In this supernatural thriller penned and helmed by award-winning Irish playwright and director Conor McPherson (Salt Water, The Actors), Ciarán Hinds (There Will Be Blood) stars as a recent widower who begins to sense that a mysterious presence is sharing his house. Iben Hjejle and Aidan Quinn co-star as a pair of novelists whose worlds converge with that of the widower thanks to an international literary festival in Wexford that brings surprising changes to all their lives.
Rating: 8 out of 10
This film is extraordinarily subtle, from its performances, writing, cinematogrphay, and even its more chilling moments.
McPherson is very patient as a director. He develops characters, never goes over the top with gore or scary imagery, and builds the entire movie to have meaning in the third reel. Because of this, the viewer needs to be share McPherson’s patience. It’s not very hard, though, as the characters are believable, ones we can relate to on many levels and care about by the end of the film. McPherson never takes the easy way out of his story — a big splashy scene with gore and car chases or a corny monologue to wrap up a conflict within a character.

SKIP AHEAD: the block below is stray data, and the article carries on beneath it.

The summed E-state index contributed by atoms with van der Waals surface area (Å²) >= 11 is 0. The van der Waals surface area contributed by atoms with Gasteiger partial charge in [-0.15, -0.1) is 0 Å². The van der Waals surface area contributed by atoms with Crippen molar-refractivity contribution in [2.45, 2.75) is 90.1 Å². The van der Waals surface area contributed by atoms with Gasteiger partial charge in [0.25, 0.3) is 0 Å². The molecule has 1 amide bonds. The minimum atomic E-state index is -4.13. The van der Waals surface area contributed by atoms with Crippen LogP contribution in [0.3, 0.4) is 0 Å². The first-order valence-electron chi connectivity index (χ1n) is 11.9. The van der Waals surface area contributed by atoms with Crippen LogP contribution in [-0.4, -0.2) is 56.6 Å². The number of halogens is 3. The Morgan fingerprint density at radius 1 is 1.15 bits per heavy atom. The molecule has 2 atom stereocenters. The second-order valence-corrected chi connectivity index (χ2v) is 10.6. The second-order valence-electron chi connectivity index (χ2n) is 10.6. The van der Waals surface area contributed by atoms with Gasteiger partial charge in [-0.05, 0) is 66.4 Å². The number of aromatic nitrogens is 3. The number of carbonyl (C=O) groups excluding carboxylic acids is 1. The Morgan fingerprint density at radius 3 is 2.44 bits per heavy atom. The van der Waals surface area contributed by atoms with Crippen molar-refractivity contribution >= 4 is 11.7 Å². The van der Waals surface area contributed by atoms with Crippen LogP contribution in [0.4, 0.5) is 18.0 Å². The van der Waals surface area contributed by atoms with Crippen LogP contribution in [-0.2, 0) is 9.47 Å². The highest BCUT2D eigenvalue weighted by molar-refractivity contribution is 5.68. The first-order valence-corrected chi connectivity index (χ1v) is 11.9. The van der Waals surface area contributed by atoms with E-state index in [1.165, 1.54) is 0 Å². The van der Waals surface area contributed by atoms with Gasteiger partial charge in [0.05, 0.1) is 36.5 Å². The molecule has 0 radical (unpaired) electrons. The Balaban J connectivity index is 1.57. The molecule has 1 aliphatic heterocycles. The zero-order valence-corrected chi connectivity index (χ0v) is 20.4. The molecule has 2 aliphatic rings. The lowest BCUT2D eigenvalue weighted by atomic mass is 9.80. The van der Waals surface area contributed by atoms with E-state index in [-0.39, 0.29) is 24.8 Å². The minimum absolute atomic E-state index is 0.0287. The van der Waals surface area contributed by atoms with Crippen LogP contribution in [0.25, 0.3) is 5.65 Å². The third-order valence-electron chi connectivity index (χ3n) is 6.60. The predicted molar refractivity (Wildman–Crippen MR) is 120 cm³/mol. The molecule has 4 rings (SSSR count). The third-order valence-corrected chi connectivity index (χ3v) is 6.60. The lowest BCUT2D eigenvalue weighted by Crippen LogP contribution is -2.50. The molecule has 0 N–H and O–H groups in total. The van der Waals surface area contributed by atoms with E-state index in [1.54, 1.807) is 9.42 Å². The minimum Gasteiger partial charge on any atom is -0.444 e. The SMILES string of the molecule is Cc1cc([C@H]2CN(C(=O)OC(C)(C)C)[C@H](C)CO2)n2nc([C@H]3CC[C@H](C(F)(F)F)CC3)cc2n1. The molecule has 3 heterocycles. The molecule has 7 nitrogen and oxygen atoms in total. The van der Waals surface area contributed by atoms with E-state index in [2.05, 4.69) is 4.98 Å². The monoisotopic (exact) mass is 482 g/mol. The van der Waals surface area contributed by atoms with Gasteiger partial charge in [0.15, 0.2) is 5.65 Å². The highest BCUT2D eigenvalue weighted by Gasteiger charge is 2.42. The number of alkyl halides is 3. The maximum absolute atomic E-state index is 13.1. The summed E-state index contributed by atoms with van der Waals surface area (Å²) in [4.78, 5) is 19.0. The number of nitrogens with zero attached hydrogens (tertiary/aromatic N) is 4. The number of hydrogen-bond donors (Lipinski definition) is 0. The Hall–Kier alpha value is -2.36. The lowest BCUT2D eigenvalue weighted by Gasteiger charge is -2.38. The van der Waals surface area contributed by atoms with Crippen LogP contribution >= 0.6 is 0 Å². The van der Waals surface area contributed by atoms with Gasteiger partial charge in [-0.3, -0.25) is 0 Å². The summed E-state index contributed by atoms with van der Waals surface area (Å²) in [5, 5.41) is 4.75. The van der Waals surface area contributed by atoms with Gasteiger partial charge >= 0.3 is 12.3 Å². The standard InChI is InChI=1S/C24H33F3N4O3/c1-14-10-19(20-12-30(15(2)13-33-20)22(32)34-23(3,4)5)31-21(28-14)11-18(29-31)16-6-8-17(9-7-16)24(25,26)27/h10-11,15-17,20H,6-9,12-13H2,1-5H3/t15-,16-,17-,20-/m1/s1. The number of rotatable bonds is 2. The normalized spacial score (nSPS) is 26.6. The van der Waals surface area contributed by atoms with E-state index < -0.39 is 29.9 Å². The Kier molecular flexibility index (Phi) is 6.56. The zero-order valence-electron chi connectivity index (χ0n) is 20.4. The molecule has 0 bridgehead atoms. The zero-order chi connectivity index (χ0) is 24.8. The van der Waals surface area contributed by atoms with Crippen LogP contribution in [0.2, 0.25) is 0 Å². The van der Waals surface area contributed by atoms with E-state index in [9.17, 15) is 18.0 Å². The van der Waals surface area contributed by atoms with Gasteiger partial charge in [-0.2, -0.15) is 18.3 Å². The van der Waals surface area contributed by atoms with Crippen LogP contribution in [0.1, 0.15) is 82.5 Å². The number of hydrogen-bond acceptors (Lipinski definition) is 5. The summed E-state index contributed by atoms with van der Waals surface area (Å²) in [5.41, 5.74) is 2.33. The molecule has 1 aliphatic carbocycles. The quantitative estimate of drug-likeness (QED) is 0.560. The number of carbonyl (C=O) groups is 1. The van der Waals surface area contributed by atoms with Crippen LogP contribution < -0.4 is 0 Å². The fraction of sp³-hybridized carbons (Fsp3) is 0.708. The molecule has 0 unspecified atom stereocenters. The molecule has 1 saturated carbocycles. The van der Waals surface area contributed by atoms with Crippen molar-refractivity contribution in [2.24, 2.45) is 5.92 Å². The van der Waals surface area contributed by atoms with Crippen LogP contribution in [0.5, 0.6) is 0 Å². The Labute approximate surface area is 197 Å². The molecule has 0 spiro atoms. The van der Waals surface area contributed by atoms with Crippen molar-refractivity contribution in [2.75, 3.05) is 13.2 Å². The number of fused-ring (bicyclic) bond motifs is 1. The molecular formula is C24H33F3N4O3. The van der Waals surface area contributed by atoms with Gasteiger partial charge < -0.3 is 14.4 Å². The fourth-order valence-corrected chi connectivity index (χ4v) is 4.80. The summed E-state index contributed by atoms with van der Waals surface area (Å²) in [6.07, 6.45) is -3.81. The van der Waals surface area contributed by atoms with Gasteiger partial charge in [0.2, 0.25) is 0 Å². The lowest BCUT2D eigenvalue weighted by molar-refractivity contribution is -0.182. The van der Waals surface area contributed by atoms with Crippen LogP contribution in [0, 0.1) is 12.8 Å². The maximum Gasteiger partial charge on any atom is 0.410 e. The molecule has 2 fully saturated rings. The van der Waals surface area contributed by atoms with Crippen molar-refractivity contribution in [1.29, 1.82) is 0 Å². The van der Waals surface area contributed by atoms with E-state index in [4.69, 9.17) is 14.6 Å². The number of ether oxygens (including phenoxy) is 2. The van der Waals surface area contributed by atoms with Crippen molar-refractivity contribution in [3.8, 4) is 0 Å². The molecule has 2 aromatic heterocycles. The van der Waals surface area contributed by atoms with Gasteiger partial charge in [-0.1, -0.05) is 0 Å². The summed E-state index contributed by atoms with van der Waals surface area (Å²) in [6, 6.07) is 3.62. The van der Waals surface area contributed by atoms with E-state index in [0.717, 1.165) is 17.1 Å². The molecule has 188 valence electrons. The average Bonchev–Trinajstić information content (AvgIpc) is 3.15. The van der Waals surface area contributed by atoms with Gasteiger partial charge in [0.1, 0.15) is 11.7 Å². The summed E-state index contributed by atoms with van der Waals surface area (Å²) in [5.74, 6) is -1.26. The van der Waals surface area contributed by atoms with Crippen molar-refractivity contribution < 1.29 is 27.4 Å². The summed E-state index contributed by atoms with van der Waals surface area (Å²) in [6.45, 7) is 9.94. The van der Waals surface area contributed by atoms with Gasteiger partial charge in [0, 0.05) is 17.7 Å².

Because of this, the ghost story he tells is more believable and therefore even more tense. It’s not out-of-this-world crazy. In fact, many of us may had similar experiences as the characters in “The Eclipse.” This is one of the best psychological thrillers I’ve seen in a while. The scares are few, but powerful. As a side note, it’s available on Netflix’s instant viewing.